4 most common running injuries

The season of New Year’s resolution is about to begin and this is usually the time of the year when most of the people who want to lose weight decide to start running and at the same time, people who run occasionally or regularly decide to run further or faster. This does not come as a surprise – for a long time experts are recommending running as the ideal workout, however, as the many inexperienced people start running, some running-related injuries are bound to happen.

Here are the five most common and the most basic running injuries:

  • Shin splints

Shin splints are probably one of the most common injuries among runners. Shin splints is the term used for any pain that is experienced in the front of the lower leg. They are usually caused by the high-impact long distance running on hard surfaces (it can also be caused by each of these individually). The pain that runner experiences during train session tends to fade out, however in most of the cases pain returns after the session has finished. In order to prevent shin splints you should stretch calf muscle and Achilles tendon before running, use the muscles of the back of the legs more than the front-leg muscles and try not to overstride.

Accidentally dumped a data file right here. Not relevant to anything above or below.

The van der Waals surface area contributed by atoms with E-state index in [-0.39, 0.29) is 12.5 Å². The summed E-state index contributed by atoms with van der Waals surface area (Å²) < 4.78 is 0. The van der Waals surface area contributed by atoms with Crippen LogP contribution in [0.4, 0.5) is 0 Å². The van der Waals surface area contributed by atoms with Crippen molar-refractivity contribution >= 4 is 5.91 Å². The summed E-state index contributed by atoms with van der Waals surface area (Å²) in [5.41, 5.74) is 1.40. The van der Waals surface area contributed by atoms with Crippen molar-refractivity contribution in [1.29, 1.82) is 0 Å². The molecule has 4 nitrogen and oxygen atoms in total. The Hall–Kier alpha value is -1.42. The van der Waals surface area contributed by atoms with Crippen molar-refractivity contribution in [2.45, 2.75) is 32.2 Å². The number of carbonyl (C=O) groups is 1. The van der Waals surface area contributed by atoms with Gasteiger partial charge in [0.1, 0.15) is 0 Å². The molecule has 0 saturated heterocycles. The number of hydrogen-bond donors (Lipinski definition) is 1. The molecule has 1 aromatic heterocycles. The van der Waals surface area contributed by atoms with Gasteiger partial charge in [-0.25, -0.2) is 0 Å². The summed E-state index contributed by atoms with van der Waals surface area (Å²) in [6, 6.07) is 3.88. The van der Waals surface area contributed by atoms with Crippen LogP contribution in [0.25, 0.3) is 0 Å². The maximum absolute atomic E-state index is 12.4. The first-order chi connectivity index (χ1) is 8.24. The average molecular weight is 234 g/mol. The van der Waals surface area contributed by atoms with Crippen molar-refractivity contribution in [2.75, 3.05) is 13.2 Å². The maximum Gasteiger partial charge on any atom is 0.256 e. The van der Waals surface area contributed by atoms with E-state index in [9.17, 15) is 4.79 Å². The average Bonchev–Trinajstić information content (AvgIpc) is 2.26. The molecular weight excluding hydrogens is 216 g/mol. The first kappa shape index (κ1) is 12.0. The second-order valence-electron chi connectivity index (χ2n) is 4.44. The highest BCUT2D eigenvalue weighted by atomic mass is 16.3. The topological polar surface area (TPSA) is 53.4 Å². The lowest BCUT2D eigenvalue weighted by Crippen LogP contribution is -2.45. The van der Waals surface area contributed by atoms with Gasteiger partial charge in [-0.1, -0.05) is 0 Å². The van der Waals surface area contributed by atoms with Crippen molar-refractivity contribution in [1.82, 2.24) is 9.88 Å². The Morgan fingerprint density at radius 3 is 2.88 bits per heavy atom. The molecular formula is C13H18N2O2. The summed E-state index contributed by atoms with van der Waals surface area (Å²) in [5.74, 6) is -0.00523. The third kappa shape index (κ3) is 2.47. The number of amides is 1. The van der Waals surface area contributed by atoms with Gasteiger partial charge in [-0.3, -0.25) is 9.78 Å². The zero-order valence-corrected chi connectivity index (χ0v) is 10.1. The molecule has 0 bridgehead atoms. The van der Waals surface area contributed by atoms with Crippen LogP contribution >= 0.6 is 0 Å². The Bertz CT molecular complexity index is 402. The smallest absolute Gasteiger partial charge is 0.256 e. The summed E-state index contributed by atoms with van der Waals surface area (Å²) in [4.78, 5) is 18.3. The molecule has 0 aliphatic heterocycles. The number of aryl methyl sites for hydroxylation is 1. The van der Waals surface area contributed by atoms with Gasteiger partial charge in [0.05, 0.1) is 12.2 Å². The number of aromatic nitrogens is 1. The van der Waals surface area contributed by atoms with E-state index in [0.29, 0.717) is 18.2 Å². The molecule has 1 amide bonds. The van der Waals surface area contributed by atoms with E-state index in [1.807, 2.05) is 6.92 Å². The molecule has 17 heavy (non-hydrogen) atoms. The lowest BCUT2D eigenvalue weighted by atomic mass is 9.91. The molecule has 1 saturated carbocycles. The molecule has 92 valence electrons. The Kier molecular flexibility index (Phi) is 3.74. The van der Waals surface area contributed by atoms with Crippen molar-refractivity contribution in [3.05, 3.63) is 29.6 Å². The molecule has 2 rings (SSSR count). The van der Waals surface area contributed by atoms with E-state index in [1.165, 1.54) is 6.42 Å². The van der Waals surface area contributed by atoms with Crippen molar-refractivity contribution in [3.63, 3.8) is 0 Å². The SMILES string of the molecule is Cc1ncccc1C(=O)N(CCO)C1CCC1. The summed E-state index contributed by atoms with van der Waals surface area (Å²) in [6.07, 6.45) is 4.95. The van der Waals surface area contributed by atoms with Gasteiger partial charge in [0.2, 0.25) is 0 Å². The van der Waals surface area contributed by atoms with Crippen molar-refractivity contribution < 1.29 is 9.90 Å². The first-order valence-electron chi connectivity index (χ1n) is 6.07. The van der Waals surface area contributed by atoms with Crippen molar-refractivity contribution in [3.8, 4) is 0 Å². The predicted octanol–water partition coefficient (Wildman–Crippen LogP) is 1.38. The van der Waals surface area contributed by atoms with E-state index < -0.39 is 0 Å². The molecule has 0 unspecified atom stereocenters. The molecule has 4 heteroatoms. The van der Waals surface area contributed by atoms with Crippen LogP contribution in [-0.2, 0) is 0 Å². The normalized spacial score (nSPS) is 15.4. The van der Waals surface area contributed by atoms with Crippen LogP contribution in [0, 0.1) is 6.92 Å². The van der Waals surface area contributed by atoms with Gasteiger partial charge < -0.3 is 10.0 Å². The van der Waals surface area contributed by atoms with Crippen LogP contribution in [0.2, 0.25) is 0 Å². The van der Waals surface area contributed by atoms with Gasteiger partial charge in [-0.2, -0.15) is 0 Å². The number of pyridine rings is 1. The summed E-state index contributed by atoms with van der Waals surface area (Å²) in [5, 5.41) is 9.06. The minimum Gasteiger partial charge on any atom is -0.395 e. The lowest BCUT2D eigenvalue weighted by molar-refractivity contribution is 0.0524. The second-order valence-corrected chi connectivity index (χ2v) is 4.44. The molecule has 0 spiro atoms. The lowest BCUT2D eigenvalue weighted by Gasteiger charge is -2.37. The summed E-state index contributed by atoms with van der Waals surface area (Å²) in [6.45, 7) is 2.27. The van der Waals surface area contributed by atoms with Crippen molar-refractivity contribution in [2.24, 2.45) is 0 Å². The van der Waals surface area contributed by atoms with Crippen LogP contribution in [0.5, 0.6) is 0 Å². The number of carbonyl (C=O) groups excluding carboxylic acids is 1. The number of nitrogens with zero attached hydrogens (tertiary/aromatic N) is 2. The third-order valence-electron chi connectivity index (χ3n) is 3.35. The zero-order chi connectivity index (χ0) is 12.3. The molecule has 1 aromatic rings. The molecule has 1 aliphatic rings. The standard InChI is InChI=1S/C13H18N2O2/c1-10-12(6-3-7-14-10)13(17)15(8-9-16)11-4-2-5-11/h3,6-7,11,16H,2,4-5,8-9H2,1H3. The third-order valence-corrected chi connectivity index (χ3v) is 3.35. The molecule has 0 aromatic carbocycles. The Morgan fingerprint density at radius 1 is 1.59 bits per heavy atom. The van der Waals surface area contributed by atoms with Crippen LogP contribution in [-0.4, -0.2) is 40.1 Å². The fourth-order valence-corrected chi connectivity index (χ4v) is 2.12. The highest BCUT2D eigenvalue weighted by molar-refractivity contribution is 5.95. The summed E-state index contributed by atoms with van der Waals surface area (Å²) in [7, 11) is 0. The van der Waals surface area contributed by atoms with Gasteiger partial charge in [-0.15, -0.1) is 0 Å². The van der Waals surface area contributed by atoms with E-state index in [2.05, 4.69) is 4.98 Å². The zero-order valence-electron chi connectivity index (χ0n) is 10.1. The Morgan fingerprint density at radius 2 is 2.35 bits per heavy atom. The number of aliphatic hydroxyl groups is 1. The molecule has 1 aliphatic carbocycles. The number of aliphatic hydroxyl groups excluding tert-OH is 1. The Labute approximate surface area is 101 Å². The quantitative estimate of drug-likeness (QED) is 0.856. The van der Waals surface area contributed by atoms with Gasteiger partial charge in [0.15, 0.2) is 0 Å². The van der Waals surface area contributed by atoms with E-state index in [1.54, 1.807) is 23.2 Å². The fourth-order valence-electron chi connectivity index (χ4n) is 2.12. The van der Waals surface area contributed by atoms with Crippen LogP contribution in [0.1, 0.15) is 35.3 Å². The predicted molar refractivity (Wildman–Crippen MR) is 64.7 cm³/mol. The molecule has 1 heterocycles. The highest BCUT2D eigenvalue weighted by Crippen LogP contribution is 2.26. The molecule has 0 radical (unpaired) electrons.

• Runner’s knee

Runner’s knee is an injury that in most cases experience beginner runners and women. The injury happens when a runner overuses its knee by running long distances before they are truly ready for it. The best way to get to run long distances is to increase slowly the distance – experts recommend to increase the distance of your runs no more than 10 percent a week.

  • Snapping hip

This is a condition that happens to people who tend to run long distances on repetitive and physically demanding courses. It can be easily heard, because it demonstrates as an audible snapping or popping around the hip joint. The only way to reduce the pain is to rest and not be active for some time. However, if you continue running even after you have experienced snapping hip, you could experience much harder pain after some time. In order to prevent snapping hip you should avoid running for an extended period of time, maintain good flexibility and consult a specialist about your condition.

  • Neck pain

Believe it or not, many runners experience neck pain – which occurs because stress tends to accumulate in the neck area. Even though we don’t realize, our neck has to balance our heads – but this is not all – it also has to compensate the imbalance of arches of the feet or the curves of the back and this is why neck has so much physical burden, even though it seems that it does not have any relevant role in running. Furthermore, some runners might experience neck pain because of their poor running form or just because they don’t relax while running and their muscles are simply too tense during running session. When you experience neck pain, it would be the best to take breaks when sitting or standing for a long time.

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